Photo story: The Sundarbans

The Sundarban National Park is a UNESCO World Heritage Site ( declared  in 1987).  It is a biosphere reserve, national park and tiger reserve with a rich mangrove ecosystem. It is a large delta spread across 40,000 sq. km between India and Bangladesh.

In 1875 under the Forest Act, 1865 (Act VIII of 1865)  a large part of these forests were declared as “reserved”. It was declared a wildlife sanctuary in 1977 and established as a national park on 4th May, 1984. In 1978, Sundarbans was declared a national park, and in 1973, they were declared a tiger reserve under Project Tiger.

The name Sundarban is derived from Sundari trees, which are dominant in this mangrove area. Other trees are Golpati, Champa, Dhundul, Genwa and Hatal. The mangrove trees standing on the mudflats are visible during low tides, and submerged in high tide. To survive they have developed breathing roots, which grow upwards and remain above water level in high tides so that they can breathe. To replenish the decreasing number of Sundari trees, saplings of these trees are being planted.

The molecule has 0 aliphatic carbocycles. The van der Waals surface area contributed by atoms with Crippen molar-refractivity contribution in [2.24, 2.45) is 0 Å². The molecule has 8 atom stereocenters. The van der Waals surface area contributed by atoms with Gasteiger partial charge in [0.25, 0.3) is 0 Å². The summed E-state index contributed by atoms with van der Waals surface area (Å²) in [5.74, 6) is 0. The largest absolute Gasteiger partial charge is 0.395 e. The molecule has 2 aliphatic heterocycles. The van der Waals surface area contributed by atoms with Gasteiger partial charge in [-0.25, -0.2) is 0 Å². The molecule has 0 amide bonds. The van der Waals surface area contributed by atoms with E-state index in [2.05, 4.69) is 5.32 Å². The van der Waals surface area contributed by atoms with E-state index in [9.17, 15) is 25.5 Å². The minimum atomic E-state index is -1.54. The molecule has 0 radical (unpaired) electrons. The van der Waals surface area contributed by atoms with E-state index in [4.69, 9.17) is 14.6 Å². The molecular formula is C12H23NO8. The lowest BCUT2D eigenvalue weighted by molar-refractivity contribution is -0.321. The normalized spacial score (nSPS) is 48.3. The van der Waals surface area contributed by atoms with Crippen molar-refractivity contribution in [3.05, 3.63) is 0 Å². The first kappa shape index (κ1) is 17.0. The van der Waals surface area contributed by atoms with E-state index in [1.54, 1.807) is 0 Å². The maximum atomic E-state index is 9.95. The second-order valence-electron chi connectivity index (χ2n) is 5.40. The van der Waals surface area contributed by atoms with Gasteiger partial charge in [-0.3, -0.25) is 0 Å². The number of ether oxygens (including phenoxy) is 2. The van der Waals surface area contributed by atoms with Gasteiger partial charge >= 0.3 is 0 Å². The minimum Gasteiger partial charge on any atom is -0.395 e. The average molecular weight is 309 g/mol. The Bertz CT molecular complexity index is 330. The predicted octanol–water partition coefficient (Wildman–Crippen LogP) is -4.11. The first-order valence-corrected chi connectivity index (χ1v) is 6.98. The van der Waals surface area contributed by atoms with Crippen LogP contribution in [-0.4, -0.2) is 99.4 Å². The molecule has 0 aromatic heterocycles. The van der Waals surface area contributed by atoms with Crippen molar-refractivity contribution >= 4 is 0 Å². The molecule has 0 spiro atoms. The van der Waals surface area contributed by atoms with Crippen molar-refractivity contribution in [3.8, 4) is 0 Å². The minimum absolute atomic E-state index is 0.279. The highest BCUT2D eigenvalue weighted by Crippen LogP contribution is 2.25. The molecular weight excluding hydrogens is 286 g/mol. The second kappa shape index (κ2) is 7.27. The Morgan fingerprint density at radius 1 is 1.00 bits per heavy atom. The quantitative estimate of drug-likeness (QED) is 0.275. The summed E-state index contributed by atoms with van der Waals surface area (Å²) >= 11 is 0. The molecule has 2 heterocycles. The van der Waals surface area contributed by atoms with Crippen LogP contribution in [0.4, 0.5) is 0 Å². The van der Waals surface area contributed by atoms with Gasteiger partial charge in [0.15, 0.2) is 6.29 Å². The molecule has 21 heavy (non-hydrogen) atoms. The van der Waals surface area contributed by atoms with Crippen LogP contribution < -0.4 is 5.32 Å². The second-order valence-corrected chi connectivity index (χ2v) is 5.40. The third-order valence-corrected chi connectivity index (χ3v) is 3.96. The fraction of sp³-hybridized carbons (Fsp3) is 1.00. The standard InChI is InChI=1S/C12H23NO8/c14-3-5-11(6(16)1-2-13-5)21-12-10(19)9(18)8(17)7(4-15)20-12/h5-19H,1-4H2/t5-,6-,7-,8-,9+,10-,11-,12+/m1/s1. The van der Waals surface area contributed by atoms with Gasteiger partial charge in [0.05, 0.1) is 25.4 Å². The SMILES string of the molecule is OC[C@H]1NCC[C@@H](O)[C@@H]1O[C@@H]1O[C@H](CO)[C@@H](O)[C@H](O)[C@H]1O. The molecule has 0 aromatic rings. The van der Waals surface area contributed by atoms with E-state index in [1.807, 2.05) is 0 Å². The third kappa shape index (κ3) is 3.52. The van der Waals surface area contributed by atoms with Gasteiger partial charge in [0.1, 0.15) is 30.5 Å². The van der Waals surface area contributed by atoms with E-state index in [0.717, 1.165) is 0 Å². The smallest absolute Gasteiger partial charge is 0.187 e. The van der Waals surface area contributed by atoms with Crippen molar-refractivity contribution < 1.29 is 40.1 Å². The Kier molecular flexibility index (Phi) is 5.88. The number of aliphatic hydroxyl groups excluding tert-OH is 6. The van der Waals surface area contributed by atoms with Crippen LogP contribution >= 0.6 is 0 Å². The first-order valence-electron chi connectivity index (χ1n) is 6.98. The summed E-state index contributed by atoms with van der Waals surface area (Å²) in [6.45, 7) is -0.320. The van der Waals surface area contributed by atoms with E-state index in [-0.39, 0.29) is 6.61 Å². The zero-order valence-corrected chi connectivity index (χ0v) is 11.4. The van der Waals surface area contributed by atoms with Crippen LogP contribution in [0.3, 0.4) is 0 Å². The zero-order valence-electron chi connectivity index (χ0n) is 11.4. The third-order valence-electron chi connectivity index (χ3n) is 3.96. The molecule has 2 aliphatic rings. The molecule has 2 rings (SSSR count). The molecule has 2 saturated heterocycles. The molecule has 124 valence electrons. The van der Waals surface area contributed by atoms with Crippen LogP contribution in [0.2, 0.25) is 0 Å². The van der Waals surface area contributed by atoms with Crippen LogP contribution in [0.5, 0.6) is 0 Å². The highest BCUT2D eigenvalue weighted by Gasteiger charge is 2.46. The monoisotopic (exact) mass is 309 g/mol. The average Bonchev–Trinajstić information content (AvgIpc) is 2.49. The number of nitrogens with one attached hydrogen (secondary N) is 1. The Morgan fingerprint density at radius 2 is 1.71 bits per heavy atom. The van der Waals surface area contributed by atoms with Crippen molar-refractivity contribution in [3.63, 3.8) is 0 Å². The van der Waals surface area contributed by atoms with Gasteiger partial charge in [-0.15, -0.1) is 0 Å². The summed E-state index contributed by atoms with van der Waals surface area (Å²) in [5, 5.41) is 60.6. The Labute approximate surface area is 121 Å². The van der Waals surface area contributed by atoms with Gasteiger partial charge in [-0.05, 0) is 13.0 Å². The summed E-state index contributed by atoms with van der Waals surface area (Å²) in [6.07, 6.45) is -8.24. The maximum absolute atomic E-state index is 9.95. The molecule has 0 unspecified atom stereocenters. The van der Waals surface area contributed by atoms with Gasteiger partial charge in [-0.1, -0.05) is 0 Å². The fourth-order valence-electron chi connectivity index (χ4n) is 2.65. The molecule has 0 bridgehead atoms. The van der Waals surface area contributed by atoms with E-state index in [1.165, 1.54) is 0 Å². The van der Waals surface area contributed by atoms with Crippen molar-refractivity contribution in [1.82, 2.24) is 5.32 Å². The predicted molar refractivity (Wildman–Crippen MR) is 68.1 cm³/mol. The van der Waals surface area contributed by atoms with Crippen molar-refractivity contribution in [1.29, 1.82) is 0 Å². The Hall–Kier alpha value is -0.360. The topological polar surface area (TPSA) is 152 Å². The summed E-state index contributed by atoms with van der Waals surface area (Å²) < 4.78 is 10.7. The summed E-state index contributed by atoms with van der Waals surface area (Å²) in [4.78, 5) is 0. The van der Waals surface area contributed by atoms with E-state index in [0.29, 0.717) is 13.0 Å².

The occupation of the local people are among others fishing, catching crabs and honey hunting. For this a part of their lives are spent on boats. They also grow paddy in suitable areas and are also engaged in household rearing of goats and sheep.

The Sundarban with its vegetation, flora and fauna makes it mysterious and eluding at the same time. 

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